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Education Lab is a yearlong project to spark meaningful conversations about education solutions in the Pacific Northwest.

Topic: University of Puget Sound

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September 22, 2014 at 5:00 AM

Race and education: Henry Louis Gates to headline UPS conference

Henry Louis Gates. Courtesy: University of Puget Sound

Henry Louis Gates. Courtesy University of Puget Sound

Among many hot-button issues in higher education, few reach the stratospheric temperatures of affirmative action, though one of the country’s most celebrated educators comfortably counts himself a beneficiary of quota politics.

Henry Louis Gates, Jr.  Harvard history professor, author and, most recently, television producer  will speak about his own journey from curious 9-year-old to public intellectual at the Race and Pedagogy Conference held Sept. 25-27 at the University of Puget Sound. Gates joins a high-profile lineup that includes political activist Angela Davis and environmentalist Winona LaDuke.

United under the theme, “What Now is the Work of Education and Justice?” the conference aims to engage educators  from kindergarten through college  around this question.

Race, however, is rarely an easy topic to tackle.

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Comments | More in News | Topics: Henry Louis Gates, race, University of Puget Sound

July 7, 2014 at 5:00 AM

Mellon grant will boost humanities studies at UPS

Students read outside on a warm spring day at the University of Puget Sound. Photo by Ellen M. Banner / The Seattle Times 2013.

Students read outside on a warm spring day at the University of Puget Sound. Photo by Ellen M. Banner / The Seattle Times 2013.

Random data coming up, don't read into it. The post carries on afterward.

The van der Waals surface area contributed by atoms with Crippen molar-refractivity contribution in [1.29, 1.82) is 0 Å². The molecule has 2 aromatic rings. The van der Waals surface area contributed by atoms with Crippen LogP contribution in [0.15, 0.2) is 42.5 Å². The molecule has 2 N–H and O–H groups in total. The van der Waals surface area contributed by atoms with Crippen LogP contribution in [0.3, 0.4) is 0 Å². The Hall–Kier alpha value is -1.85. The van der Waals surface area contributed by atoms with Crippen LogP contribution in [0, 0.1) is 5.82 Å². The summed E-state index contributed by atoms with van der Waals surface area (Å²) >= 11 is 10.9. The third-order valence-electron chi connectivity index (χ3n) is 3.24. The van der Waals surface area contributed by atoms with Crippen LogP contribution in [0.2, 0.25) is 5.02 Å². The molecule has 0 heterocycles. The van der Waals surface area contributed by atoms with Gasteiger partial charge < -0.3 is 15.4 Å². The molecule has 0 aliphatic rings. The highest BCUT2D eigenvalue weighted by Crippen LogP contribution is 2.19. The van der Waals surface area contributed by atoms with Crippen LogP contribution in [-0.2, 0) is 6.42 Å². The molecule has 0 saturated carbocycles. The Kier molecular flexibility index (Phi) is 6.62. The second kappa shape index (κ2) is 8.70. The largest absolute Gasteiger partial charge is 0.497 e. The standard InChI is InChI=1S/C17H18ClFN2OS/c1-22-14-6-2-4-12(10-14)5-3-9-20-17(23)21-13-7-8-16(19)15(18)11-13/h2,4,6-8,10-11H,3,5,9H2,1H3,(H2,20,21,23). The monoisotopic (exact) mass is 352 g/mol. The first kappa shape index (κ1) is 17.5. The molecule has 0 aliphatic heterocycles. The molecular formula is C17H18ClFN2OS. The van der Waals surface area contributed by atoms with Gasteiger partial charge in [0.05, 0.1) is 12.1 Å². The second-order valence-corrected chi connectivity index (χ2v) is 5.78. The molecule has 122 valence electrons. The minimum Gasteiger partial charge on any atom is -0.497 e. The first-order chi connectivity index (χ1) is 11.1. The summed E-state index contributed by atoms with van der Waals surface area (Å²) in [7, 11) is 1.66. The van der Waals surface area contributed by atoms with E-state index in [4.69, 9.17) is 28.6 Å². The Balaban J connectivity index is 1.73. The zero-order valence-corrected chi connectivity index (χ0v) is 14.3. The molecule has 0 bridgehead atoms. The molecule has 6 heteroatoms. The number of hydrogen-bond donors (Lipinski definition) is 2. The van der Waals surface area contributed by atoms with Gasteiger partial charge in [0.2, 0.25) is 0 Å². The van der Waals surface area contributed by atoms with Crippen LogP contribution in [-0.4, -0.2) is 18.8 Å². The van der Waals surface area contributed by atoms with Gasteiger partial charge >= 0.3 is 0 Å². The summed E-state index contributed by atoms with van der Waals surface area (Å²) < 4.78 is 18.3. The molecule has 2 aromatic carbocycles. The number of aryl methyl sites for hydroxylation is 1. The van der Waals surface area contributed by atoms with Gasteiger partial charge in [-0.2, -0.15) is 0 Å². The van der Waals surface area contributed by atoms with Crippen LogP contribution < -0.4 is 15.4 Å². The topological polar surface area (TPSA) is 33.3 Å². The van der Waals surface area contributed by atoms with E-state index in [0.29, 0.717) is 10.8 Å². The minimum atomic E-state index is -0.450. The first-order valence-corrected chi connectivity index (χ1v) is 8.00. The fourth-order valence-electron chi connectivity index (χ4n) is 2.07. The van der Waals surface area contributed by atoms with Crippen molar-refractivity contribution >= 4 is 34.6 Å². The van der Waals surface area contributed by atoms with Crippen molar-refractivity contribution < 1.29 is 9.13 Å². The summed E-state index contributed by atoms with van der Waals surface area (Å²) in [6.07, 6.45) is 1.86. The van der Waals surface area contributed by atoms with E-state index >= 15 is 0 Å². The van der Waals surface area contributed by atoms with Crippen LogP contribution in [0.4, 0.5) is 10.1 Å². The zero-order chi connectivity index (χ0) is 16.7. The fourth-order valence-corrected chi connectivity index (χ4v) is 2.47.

Who says the humanities are dead? Last week, the Andrew W. Mellon Foundation announced a $600,000 grant to the University of Puget Sound for use in the school’s new humanities and honors-program initiatives.

UPS officials say they’ll use the grant to develop new classes and to explore new ways of learning.

With the grant, UPS will expand and restructure interdisciplinary classes in the humanities, arts, culture and technology. Classes will be taught across disciplines, and experiential learning will be expanded to involve hands-on projects or community activities.

The grant money will also allow UPS to involve more students in honors and humanities studies. The school will develop classes in film, video and new media, and the study of queer cultures will be included as integral to the study of humanities.

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Comments | More in News | Topics: higher ed, humanities, University of Puget Sound

January 17, 2014 at 5:00 AM

State college presidents offer up ideas at White House summit

The Obama administration put the spotlight Thursday on helping more low-income students go to college, and three Washington state college presidents were among the invited guests who shared lessons from their campuses.

Amy Goings

Amy Goings

Amy Goings, president of Kirkland’s Lake Washington Institute of Technology (LWIT), discussed the way the college — one of the state’s 34 public community and technical colleges — has redesigned developmental courses to make them more relevant to students, based on the career path they’re pursuing.

Developmental courses are sometimes called remedial courses because they are taken by students who don’t have the skills yet to do college-level work

An example of how LWIT has redesigned a course to make it more relevant: In the auto repair technician program, a math instructor teaches math skills by using problems drawn right from the shop floor — the kinds that students will have to solve routinely as auto technicians. “He (the instructor) even shies away from the term ‘math,’” she said.

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Comments | More in News | Topics: higher ed, Lake Washington Institute of Technology, Obama